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One clear indicator of the second battle is musket balls. Many of these are found in tight clusters suggesting military engagements. One particular site has yielded a total of over 80 shot of various calibre. Measurement – Diameter of the top right = 12.8mm, Average weight of collection = 10.62gm. Total weight = 233.1gm.

West Berkshire Museum is open Wednesday to Saturday 10am – 4pm

Find of the Month – May 2021

This month I’ve been back meeting finders for the first time since late 2020 and some very interesting finds have been brought in for identification and recording. A fair few finds have been brought in but so recently I haven’t had much time to put this one together. However, there is one find which really stands out.

It is this complete Colchester derivative Harlow type brooch, found on The Ridgeway, which very rarely survive this complete. The patina on the bow is quite different from the spring and it doesn’t sit very well in the head. It could possibly be a replacement for a broken pin.

Photo by the author

It is difficult to tell without a material analysis and even then we don’t know whether the same alloy was used for both the bow and pin when it was originally made. Perhaps the spring was made from a cheaper alloy so more good material could be used for the bow.

These chunky brooches were ones called ‘dolphin’ brooches. However, the name we use for them now is Colchester Derivative, looking like Colchester type brooches but having chunkier proportions. The three main types are the Rearhook, Harlow and Polden Hill

The Rearhook s defined as having a spring held in place by a rear-facing hook. This method of holding the spring was flimsy and was often modified, presumably after a break or failure. Solder was often used for repair or reinforcement. Rearhooks are often quite highly decorated.

SF-8F9B42 Rights Holder: Suffolk County Council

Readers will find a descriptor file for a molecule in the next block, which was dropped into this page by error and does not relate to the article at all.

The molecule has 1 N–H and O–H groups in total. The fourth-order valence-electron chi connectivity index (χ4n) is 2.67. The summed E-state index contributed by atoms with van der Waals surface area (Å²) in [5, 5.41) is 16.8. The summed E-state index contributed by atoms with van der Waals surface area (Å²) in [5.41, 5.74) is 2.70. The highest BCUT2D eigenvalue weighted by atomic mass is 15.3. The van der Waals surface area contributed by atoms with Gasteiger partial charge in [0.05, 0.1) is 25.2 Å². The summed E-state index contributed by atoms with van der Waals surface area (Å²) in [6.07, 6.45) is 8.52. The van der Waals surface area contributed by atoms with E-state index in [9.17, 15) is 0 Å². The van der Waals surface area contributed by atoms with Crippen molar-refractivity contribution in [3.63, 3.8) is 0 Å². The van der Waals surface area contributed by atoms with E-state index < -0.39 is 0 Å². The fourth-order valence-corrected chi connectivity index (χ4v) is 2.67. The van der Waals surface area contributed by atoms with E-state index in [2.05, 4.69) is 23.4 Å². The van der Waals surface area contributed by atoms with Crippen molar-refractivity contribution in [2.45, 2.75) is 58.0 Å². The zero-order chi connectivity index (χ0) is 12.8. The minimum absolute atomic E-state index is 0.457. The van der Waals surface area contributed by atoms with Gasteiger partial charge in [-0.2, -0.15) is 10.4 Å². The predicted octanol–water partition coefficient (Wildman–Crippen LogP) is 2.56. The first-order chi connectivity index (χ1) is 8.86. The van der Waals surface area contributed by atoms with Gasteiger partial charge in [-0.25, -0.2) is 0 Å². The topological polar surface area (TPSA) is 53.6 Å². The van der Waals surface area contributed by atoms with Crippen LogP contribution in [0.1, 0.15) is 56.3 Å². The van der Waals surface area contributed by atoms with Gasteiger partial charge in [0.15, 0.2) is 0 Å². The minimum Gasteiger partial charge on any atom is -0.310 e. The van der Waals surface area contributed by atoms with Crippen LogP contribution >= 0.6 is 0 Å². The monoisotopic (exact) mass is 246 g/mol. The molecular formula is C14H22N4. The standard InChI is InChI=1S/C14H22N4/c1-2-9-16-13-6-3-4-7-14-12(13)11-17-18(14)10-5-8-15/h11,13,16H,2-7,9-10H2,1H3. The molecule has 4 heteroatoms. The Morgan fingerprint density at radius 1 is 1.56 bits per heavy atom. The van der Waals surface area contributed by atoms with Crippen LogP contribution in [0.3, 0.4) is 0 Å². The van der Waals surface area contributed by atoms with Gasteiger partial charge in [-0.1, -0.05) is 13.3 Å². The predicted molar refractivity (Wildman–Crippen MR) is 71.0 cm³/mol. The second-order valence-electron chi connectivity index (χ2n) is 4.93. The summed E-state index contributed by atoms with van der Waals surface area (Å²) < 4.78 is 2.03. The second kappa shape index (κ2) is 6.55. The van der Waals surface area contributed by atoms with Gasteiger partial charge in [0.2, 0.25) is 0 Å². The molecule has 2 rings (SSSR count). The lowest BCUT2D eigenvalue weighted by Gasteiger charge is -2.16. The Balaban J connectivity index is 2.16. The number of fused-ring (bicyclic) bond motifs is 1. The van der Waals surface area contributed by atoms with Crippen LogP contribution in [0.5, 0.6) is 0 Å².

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The Harlow, as the one I received recently,  has wings which are semi-cylindrical and open at the reverse. In the centre is a plate (usually called a ‘lug’) pierced with two holes, the upper one to hold the chord and the lower one to hold the axis bar. The lug is usually shaped around the holes, so is sometimes considered as two lugs, one above the other. The line of the lug often continues over the head and down onto the bow as a central crest, reminiscent of the forward-facing hook of the Colchester.

BUC-401B71 Rights Holder: The Portable Antiquities Scheme
CC License

The Polden Hill is defined by having the axis bar held at each end. This is normally by means of a pierced circular plate at the outer end of each wing (often called ‘wing caps’), but there is also a group of brooches (Mackreth’s ‘Eastern Group’, CD PH 6), where the wing ends are formed into short cylinders. Fixing the axis bar, spring and pin in this way was more secure than the other Colchester Derivative methods.

BERK-830663 Rights Holder: The British Museum CC License
CC License

There are multiple variations on the theme and these are also split into multiple subtypes.

You can read more about all the types of brooches we record here

Museum Musings May 2021 – Same Again Samian

Samian ware is one of the most common finds on Roman sites, but on the PAS it is fairly uncommon. This is largely because it is ceramic and not picked up by a metal detector.

Roman pottery in West Berkshire Museum